Connect with us

Gold

How Billionaire Investors Hedge Against Geopolitical Black Swans

Published

on

Investors must always be comfortable with the idea that the market bears risk.

Sometimes this risk flies under the radar and isn’t as pronounced as it probably should be.

However, in other cases, the topic of risk can catapult to the forefront of discussion. There can be specific events or signals unfolding that give investors the jitters – and during these times, investors will make adjustments to their portfolios to avoid getting caught off guard.

How Billionaires are Hedging

In the following infographic from Sprott Physical Bullion Trusts, we explain the particular geopolitical risks that have the world’s most elite investors concerned today – and what moves they are making to protect themselves from black swans.

How Billionaire Investors are Hedging Against Geopolitical Black Swans

The world isn’t predictable at the best of times – but after unanticipated occurrences such as Brexit and the election of Trump in 2016, the geopolitical tea leaves are getting even more difficult to read.

The world is approaching a major inflection point and the intense amount of global angst we’re experiencing now stems from deep, structural forces that have been building over decades.

– Reva Goujon, VP Global Analysis of Stratfor

According to Reva Goujon, VP Global Analysis of Stratfor, we are experiencing the perfect storm of “-isms”: nationalism, nativism, protectionism, and isolationism.

As a result, the following potential geopolitical risks are at the top of the agenda for experts and top investors:

Domestic risks:
Unpredictability of the Trump administration, government inaction, a trade war with China, and NAFTA renegotiations

International risks:
Economic nationalism, further “exits” from the EU, Russia and China seeking to assert authority, terrorism, escalation of Middle East conflicts, and North Korea’s nuclear ambitions

Elite Investors Taking Action

With these risks perceived to be on the table, some of the world’s most elite investors like Ray Dalio and Warren Buffett are taking action. Here’s what they are up to:

Ray Dalio
Ray Dalio, the founder of the world’s largest hedge fund, Bridgewater Associates, had this to say:

When it comes to assessing political matters we are very humble.

-Ray Dalio, Aug 2017

Dalio’s advice: to stay liquid, stay diversified, and not be overly exposed to any particular economic outcomes. He also recommends a 5%-10% position in gold.

Warren Buffett
The Oracle of Omaha has a similar but very different perspective.

No one can tell you when these traumas will occur – not me, not Charlie, not economists, not the media.

– Warren Buffett, Feb 2017

With this in mind and with equities expensive, the seasoned value investor holds onto piles of cash to prepare for potential buying opportunities. Berkshire Hathaway now has $99.7 billion in undeployed cash, the most in the company’s history.

Bill Ackman

Billionaire hedge fund manager Bill Ackman took a position in “out of the money” call options on the VIX.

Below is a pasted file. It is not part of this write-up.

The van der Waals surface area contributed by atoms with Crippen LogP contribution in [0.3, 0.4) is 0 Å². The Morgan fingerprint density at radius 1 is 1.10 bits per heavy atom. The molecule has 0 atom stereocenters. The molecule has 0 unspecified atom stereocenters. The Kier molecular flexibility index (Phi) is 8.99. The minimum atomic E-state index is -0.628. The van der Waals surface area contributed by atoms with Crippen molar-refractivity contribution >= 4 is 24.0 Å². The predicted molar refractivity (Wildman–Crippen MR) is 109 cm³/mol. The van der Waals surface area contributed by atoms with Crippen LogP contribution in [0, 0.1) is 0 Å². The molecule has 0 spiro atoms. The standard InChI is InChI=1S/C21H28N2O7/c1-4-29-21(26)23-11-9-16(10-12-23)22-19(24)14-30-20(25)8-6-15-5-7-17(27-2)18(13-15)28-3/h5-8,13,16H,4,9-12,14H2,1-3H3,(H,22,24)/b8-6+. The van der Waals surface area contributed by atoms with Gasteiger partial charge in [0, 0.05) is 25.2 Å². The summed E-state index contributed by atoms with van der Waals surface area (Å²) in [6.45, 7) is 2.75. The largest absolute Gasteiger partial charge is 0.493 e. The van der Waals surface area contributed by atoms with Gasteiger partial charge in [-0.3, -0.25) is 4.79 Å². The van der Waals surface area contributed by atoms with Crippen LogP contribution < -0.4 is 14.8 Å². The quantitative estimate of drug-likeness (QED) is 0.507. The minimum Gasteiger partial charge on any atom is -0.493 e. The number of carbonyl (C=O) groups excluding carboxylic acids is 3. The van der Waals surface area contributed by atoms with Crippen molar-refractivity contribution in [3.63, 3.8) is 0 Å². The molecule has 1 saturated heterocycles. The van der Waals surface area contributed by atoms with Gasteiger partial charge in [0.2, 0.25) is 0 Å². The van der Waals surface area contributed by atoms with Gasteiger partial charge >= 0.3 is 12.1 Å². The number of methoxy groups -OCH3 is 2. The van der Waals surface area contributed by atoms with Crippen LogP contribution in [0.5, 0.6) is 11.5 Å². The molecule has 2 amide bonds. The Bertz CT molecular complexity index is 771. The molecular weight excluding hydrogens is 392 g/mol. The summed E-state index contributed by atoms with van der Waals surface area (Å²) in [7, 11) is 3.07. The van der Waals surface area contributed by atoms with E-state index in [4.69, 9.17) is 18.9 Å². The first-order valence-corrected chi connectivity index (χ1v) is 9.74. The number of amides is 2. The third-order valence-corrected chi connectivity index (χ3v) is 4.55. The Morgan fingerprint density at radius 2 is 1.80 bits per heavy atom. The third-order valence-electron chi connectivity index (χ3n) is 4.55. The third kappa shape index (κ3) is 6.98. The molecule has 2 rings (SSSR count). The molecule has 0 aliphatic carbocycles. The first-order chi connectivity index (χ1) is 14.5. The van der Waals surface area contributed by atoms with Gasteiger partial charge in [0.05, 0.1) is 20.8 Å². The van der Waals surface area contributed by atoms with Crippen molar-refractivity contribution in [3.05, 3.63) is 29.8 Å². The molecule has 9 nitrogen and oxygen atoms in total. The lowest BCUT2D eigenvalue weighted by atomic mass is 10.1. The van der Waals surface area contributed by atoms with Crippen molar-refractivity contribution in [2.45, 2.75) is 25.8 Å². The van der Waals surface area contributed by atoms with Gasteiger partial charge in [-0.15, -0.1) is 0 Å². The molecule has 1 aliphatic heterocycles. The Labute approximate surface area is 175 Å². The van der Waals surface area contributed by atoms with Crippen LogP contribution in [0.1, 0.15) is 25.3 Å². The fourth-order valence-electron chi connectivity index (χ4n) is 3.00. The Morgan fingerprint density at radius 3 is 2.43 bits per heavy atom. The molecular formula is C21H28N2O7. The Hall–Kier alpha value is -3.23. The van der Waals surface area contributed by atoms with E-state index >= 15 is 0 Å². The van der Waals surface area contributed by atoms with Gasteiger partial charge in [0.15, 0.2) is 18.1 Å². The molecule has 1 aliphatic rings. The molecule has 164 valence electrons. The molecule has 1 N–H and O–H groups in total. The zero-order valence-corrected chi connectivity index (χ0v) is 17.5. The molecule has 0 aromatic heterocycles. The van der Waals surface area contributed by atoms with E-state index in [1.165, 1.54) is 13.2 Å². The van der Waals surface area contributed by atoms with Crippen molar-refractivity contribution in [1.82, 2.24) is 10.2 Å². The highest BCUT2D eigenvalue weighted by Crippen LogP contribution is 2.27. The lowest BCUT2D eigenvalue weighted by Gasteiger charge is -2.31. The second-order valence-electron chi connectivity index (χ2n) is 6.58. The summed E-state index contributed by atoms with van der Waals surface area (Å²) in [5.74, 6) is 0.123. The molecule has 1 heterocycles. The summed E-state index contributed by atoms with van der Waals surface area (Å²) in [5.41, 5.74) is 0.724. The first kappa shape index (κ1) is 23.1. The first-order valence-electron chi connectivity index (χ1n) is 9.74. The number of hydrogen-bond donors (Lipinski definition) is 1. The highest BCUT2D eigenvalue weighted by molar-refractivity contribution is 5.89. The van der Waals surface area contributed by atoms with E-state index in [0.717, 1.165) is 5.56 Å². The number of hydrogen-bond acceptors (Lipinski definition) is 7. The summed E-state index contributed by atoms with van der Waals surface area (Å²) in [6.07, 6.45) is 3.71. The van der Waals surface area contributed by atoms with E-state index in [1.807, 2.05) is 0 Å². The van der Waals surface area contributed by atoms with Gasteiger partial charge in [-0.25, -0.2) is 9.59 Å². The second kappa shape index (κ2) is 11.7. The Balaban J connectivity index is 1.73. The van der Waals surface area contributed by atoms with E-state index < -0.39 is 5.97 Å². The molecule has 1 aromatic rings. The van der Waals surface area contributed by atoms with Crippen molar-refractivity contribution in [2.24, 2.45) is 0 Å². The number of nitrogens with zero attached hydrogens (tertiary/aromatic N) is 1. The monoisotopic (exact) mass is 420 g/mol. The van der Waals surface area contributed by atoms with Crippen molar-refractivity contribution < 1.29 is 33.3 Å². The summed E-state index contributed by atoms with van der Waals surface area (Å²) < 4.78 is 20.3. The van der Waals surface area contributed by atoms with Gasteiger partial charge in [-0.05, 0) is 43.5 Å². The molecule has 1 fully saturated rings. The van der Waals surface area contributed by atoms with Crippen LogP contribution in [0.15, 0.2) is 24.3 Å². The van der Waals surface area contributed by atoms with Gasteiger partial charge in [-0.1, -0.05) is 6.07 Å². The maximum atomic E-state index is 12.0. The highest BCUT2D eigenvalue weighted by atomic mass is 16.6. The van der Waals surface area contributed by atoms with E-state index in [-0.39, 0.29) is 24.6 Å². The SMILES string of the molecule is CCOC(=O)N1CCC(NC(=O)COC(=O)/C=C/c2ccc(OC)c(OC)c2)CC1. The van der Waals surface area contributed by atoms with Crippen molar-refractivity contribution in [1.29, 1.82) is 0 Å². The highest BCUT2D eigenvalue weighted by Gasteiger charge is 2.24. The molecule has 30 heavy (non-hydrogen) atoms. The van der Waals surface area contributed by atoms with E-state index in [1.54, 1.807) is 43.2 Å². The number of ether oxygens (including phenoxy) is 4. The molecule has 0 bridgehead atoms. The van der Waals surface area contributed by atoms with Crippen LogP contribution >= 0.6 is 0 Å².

This will protect against stock market risk.

– Bill Ackman, Aug 2017

David Einhorn

The billionaire founder of Greenlight Capital says he is keeping gold as a top position.

The (Trump) administration comes with a high degree of uncertainty.

– David Einhorn, Feb 2017

Howard Marks

Lastly, the famous value investor Howard Marks warned his clients to move into lower-risk investments to protect against future losses.

The uncertainties are unusual in terms of number, scale and insolubility in areas including secular economic growth; the impact of central banks; interest rates and inflation; political dysfunction; geopolitical trouble spots; and the long-term impact of technology.

– Howard Marks, July 2017

Subscribe to Visual Capitalist

Thank you!
Given email address is already subscribed, thank you!
Please provide a valid email address.
Please complete the CAPTCHA.
Oops. Something went wrong. Please try again later.

Continue Reading
Comments

Gold

Animation: How Billionaires are Preparing for the Next Bear Market

No one likes to lose money, even if you have billions to spare. See how the world’s most elite investors – like Ray Dalio – are protecting themselves.

Published

on

How Billionaires are Preparing for the Next Bear Market

No one likes to lose money, even if you have billions to spare.

It’s why the prospect of a bear market – a prolonged downturn which sees stock prices fall by at least 20% over two months or more – is something that keeps even the world’s most elite investors awake at night.

To hedge against this concern, the world’s billionaires use a variety of strategies and tactics to protect their wealth, including setting up their portfolios with specific asset allocations that can help soften any blow caused by an extended market downturn.

Protecting Wealth

Today’s animation comes to us from Sprott Physical Bullion Trusts and it highlights a strategy being used by billionaires ranging from Ray Dalio to John Tudor Jones II.

Because market sentiment can change so quickly in the market, these elite investors protect themselves by having diverse portfolios that include uncorrelated assets.

Correlated vs. Uncorrelated

While this sounds complicated, uncorrelated assets are simply investments that don’t move up or down in the same direction as the other asset classes in the portfolio. A small allocation to these uncorrelated items can help protect the value of a portfolio when market sentiment changes.

The King of Uncorrelated Assets

What kind of asset classes can be used for this kind of purpose?

While options like real estate, commodities, and cash can contribute to a more diversified portfolio beyond traditional stocks and bonds, many experts say that gold is the undisputed king of uncorrelated assets.

The price of gold doesn’t usually doesn’t move with the wider stock market – and often, because of its history, the yellow metal can even increase in price during the course of a bear market.